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New hopes for U.S. data breach law collide with old reality

12
Feb
2014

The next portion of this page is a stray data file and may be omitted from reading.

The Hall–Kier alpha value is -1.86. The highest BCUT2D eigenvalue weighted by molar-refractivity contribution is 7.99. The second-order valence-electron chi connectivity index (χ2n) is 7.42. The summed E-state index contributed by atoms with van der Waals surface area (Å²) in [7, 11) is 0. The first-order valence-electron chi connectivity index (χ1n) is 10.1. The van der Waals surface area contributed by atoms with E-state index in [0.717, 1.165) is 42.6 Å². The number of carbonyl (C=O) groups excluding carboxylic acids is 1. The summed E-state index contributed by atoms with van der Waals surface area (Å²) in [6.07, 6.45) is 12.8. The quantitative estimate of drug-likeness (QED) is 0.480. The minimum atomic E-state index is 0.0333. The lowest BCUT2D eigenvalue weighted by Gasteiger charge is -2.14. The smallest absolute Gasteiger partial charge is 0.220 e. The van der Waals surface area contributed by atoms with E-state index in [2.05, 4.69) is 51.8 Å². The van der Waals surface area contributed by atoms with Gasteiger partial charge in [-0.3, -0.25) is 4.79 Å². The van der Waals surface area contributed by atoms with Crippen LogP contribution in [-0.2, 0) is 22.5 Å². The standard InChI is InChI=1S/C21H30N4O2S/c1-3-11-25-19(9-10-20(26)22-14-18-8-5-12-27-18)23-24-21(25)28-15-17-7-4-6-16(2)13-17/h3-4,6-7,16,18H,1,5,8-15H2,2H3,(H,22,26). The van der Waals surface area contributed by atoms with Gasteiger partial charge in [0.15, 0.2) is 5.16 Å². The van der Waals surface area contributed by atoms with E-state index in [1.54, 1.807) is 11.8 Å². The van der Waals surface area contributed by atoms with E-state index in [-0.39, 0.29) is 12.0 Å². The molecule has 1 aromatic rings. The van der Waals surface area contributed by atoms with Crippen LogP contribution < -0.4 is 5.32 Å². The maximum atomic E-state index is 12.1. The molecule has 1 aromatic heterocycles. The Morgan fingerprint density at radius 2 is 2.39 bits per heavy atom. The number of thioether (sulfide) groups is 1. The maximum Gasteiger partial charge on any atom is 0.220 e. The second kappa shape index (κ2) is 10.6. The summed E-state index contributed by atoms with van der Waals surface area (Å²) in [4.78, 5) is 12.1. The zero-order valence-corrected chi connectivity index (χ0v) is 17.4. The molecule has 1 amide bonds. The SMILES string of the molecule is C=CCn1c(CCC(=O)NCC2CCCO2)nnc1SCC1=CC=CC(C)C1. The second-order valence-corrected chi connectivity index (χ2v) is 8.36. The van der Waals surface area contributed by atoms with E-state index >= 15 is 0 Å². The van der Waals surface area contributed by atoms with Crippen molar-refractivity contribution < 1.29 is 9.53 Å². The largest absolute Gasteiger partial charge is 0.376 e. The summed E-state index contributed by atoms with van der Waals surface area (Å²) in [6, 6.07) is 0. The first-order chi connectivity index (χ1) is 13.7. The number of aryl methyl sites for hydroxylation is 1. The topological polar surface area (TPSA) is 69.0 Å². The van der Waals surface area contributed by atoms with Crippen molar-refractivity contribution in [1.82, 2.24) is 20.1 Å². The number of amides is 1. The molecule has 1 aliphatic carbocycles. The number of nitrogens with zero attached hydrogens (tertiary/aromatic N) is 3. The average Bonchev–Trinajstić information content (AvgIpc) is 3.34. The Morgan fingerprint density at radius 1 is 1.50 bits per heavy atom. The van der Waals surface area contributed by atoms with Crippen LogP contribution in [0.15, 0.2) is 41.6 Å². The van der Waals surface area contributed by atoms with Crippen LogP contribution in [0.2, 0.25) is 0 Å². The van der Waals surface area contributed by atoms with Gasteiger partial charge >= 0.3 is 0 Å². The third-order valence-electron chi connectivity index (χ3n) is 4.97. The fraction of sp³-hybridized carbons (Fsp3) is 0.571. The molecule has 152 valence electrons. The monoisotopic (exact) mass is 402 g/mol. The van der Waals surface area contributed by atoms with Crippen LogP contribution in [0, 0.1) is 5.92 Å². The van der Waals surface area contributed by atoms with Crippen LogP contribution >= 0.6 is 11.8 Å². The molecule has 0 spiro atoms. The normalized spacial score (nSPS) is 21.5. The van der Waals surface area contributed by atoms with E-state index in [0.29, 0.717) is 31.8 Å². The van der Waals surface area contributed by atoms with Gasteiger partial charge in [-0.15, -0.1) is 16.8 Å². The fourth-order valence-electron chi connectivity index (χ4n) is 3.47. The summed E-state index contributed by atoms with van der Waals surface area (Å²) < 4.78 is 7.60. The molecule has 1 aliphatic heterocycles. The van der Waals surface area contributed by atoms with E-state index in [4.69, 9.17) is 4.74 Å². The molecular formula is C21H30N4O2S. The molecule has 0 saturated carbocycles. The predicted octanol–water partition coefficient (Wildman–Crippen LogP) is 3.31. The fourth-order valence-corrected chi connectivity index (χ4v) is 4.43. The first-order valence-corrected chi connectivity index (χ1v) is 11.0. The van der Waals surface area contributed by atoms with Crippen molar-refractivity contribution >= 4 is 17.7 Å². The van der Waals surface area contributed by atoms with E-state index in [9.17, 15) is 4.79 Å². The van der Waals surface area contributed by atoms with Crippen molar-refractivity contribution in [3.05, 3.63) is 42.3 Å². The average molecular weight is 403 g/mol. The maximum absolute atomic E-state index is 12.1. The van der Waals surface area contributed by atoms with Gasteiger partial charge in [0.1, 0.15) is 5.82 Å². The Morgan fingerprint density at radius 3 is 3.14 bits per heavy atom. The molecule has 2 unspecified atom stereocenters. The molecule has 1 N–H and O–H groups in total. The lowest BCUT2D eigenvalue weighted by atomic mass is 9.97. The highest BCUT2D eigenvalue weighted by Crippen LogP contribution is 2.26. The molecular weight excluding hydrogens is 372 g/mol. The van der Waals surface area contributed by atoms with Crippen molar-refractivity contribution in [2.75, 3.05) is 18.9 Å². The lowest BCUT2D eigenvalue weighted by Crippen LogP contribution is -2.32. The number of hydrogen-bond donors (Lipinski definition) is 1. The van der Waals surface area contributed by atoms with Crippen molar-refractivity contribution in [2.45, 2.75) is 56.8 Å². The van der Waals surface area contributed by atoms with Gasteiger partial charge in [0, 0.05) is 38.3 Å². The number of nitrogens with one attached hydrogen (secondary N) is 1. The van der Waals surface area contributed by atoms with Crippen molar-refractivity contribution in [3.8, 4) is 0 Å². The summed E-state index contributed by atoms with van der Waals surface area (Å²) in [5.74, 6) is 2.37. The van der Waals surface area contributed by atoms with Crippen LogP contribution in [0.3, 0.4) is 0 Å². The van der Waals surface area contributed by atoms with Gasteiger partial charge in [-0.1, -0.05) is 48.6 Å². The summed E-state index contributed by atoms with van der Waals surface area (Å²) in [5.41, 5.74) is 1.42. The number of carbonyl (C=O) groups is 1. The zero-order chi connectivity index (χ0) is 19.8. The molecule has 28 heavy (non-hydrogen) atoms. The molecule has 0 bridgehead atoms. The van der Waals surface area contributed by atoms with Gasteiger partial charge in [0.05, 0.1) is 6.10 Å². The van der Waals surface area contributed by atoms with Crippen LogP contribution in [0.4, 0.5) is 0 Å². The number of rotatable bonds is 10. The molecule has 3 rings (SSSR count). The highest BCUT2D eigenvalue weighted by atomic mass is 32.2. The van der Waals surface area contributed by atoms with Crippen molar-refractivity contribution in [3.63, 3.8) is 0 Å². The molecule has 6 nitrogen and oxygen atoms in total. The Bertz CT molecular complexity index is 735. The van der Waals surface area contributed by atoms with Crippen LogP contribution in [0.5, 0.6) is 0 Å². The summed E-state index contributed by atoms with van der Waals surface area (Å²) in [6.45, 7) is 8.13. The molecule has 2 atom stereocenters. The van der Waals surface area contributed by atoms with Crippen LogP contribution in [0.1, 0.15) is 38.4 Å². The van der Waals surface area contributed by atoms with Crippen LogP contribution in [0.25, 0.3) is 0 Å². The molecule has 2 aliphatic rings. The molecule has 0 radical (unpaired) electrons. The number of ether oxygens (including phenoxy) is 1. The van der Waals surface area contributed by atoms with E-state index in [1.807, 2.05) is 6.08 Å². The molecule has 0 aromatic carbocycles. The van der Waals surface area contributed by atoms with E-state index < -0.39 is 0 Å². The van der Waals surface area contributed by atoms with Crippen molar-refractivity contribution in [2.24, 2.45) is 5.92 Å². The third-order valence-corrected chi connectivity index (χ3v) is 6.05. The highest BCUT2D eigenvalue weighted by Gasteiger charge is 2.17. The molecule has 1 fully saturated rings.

By Alina Selyukh WASHINGTON (Reuters) – Data thefts at U.S. retailers have rekindled enthusiasm in Congress for a single federal law on how customers should be notified about such breaches, but those efforts face the same roadblock as in the past: dozens of overlapping state laws already in place. Congressional hearings and calls for new powers by consumer protection agencies followed quickly after breaches at retailers Target Corp, Neiman Marcus and Michaels Companies were revealed. And the same hurdles to reaching agreement in the past remain powerful obstacles, notably the question of whether or how the federal law would trump, or pre-empt, state regulations. Pre-emption is going to be a major part of discussions, Representative Lee Terry, a Nebraska Republican working on a data security bill in the House of Representatives, said last week after a hearing on the data breaches.

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